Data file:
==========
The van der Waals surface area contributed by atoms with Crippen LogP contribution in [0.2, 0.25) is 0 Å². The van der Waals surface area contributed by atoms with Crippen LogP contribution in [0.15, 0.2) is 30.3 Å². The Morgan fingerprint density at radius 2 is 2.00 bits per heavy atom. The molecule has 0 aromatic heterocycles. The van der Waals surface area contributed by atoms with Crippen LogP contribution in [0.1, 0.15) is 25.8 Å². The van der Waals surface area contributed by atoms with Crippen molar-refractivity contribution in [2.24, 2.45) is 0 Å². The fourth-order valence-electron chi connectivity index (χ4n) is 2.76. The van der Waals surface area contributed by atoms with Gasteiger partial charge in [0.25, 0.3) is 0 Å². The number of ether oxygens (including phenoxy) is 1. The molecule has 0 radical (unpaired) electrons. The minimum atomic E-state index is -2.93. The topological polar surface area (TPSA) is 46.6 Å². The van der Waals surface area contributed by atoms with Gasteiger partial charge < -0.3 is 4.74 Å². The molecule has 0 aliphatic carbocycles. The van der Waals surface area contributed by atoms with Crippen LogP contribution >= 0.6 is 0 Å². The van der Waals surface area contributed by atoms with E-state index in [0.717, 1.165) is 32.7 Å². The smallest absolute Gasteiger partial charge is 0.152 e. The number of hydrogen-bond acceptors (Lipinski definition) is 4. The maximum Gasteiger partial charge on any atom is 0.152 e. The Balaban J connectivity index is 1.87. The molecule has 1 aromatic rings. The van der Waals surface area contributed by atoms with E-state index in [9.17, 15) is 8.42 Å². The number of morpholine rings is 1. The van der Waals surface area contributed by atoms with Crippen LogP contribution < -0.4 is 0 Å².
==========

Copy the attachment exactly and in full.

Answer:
The van der Waals surface area contributed by atoms with Crippen LogP contribution in [0.2, 0.25) is 0 Å². The van der Waals surface area contributed by atoms with Crippen LogP contribution in [0.15, 0.2) is 30.3 Å². The Morgan fingerprint density at radius 2 is 2.00 bits per heavy atom. The molecule has 0 aromatic heterocycles. The van der Waals surface area contributed by atoms with Crippen LogP contribution in [0.1, 0.15) is 25.8 Å². The van der Waals surface area contributed by atoms with Crippen molar-refractivity contribution in [2.24, 2.45) is 0 Å². The fourth-order valence-electron chi connectivity index (χ4n) is 2.76. The van der Waals surface area contributed by atoms with Gasteiger partial charge in [0.25, 0.3) is 0 Å². The number of ether oxygens (including phenoxy) is 1. The molecule has 0 radical (unpaired) electrons. The minimum atomic E-state index is -2.93. The topological polar surface area (TPSA) is 46.6 Å². The van der Waals surface area contributed by atoms with Gasteiger partial charge < -0.3 is 4.74 Å². The molecule has 0 aliphatic carbocycles. The van der Waals surface area contributed by atoms with Crippen LogP contribution >= 0.6 is 0 Å². The van der Waals surface area contributed by atoms with E-state index in [0.717, 1.165) is 32.7 Å². The smallest absolute Gasteiger partial charge is 0.152 e. The number of hydrogen-bond acceptors (Lipinski definition) is 4. The maximum Gasteiger partial charge on any atom is 0.152 e. The Balaban J connectivity index is 1.87. The molecule has 1 aromatic rings. The van der Waals surface area contributed by atoms with E-state index in [9.17, 15) is 8.42 Å². The number of morpholine rings is 1. The van der Waals surface area contributed by atoms with Crippen LogP contribution < -0.4 is 0 Å².